Steinberg, Herrmann & Co. Hat Factory
The former Steinberg, Herrmann & Co. hat factory, an expressionist industrial building, is one of Erich Mendelsohn’s most important designs. The plant began operations in 1923, making it one of the pioneering works of the New Architecture movement. It became the symbol of Luckenwalde thanks to the distinctive roof structure of the dyeworks, which is reminiscent of a stylised hat.
Luckenwalde, a town about 50 kilometres south of Berlin, had been one of the most important centres of German hat manufacturing since the mid-19th century. As part of the merger of two family businesses, a new industrial complex was built here, consisting of four production halls, a boiler and turbine house, two gatehouses and the dyeing hall. With it, Mendelsohn proved that even a purely functional building is entitled to beauty. With rigorous symmetry, he created a unity between the functional production process and a built organism that was thoroughly composed in every detail.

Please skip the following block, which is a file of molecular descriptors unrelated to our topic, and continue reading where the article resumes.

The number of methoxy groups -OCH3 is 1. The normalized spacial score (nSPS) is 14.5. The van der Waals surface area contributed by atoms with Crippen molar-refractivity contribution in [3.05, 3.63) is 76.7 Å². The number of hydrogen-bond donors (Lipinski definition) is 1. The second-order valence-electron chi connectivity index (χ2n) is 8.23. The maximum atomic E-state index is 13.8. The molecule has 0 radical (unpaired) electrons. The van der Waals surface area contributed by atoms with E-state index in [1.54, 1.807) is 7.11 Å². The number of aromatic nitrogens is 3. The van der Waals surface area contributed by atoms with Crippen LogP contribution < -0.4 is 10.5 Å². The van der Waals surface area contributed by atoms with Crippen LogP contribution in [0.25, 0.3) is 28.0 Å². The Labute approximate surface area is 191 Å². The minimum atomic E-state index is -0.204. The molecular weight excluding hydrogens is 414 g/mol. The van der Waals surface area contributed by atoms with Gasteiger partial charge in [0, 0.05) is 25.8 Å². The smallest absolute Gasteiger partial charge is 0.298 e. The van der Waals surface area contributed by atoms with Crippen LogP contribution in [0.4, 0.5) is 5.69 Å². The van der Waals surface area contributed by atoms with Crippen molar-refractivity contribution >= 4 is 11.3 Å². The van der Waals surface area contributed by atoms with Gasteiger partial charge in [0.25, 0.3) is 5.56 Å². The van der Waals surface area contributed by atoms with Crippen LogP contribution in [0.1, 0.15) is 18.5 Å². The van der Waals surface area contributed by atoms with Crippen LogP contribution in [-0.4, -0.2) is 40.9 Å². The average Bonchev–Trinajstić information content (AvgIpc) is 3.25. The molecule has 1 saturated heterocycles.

The elongated structure of the dyeworks, which is also known as the “Mendelsohn hall”, has an almost sacred presence. The hall of roughly 10,000 m2 is divided into four bays that are spanned by peaked roofs with skylights. The shaft-like roof structure contained a modern ventilation system that exhausted the fumes from the dyeing process to the outside. In between, the space spreads out to its full extent without interruption by walls or additional supports. The materials used – reinforced concrete, glass and wood – were unusual and innovative for the time, and the factory was also state of the art in terms of production technology.
In the mid-1930s, the National Socialists appropriated the buildings to produce ammunition here. To avoid becoming the target of air raids, the eye-catching hat of the dyeworks was demolished. After the war, the former hat factory first served as a repair hall, then as a factory for rolling bearings. After the demise of the GDR, the complex lay idle and increasingly fell into ruin. Between 2006 and 2011, the plant was finally rebuilt and its characteristic roof cap was restored. Today, the industrial plant is listed as a historic monument and is known as the Mendelsohn hall. [DB/DK]